Sure, I mean, let's face it, I mean, there's not a known silver bullet in combating the Covid pandemic in the workspace. I have to say that social distance, the social-distancing solution that we offer is a complement to all of what you just referenced, tight? So, wearing a mask is a known, washing hands is a known, and social distancing are all [a] must, but the question is, how do you provide data around it?
So, even measuring body—you mentioned measuring body temperature is helpful, but it's not foolproof, right? So, it's known that many asymptomatic individuals are walking around the warehouse today with a virus, and that would there would be no increase in body temperature. Yale's social-distancing system really differentiates itself in a few ways.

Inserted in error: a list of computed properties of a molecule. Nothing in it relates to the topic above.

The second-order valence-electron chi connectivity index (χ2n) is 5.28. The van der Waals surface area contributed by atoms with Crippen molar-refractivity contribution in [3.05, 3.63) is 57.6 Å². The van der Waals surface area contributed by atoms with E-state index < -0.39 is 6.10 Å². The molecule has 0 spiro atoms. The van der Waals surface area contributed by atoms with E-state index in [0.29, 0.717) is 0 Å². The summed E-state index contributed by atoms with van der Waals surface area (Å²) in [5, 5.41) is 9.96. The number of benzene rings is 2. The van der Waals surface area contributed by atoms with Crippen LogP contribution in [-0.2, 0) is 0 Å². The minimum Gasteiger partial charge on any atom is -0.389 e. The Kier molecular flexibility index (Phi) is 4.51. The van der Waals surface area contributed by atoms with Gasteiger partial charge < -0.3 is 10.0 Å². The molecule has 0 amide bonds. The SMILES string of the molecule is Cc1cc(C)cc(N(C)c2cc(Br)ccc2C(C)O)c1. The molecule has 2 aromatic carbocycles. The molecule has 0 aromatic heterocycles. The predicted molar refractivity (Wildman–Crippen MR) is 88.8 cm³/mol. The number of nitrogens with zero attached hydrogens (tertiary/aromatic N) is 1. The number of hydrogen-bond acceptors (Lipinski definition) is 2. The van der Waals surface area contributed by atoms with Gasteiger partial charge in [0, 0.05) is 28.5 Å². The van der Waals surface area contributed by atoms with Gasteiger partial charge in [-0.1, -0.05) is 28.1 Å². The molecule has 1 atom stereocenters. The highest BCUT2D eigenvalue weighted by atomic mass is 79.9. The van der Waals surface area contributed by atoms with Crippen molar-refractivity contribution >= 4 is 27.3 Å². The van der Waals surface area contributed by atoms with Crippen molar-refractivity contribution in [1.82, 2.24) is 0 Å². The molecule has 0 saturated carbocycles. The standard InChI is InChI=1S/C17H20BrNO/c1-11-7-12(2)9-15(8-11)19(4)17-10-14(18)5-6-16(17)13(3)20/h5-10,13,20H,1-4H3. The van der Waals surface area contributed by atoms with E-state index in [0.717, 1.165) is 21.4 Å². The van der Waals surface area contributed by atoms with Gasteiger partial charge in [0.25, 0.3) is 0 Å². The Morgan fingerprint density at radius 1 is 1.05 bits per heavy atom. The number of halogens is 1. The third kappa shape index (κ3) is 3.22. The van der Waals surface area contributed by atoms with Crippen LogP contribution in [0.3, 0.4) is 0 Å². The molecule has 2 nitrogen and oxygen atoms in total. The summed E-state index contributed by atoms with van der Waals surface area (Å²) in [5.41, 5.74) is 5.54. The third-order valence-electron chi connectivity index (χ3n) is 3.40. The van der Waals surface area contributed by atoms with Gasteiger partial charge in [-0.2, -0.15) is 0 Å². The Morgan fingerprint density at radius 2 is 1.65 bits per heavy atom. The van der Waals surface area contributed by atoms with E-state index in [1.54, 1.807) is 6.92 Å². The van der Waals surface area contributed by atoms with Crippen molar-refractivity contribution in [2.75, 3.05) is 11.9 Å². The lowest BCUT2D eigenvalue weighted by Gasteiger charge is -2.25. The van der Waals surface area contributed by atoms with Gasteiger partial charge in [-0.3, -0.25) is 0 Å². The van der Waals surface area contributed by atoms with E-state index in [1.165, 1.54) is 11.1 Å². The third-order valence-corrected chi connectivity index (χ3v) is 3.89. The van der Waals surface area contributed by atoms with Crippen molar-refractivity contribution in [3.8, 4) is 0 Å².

One, it promotes that, you know, it right out of the box, it promotes the social distancing, which is one of the key deterrents.
Two, it offers, you know, data to back communication to your workforce. So, in other words, if one person on your assembly line should test positive, without data, you know, all of your assembly line more than likely would quarantine, you know? You would, unfortunately, probably shut down the line. You'd be forced to halt production, sanitize the area, and then find skilled replacements to fill during that quarantine period, potentially. Now, with the data, you can pinpoint who and how many of the line workers were within that six-foot radius during the duration for that, whatever the time is that CDC recommends, which I think now it's 15 minutes. Within a 24-hour period, you have that actual data to back your decisions and notifications to fellow employees, and follow your internal guidelines and how you communicate that.
Ben Ames, Senior News Editor, DC Velocity 09:26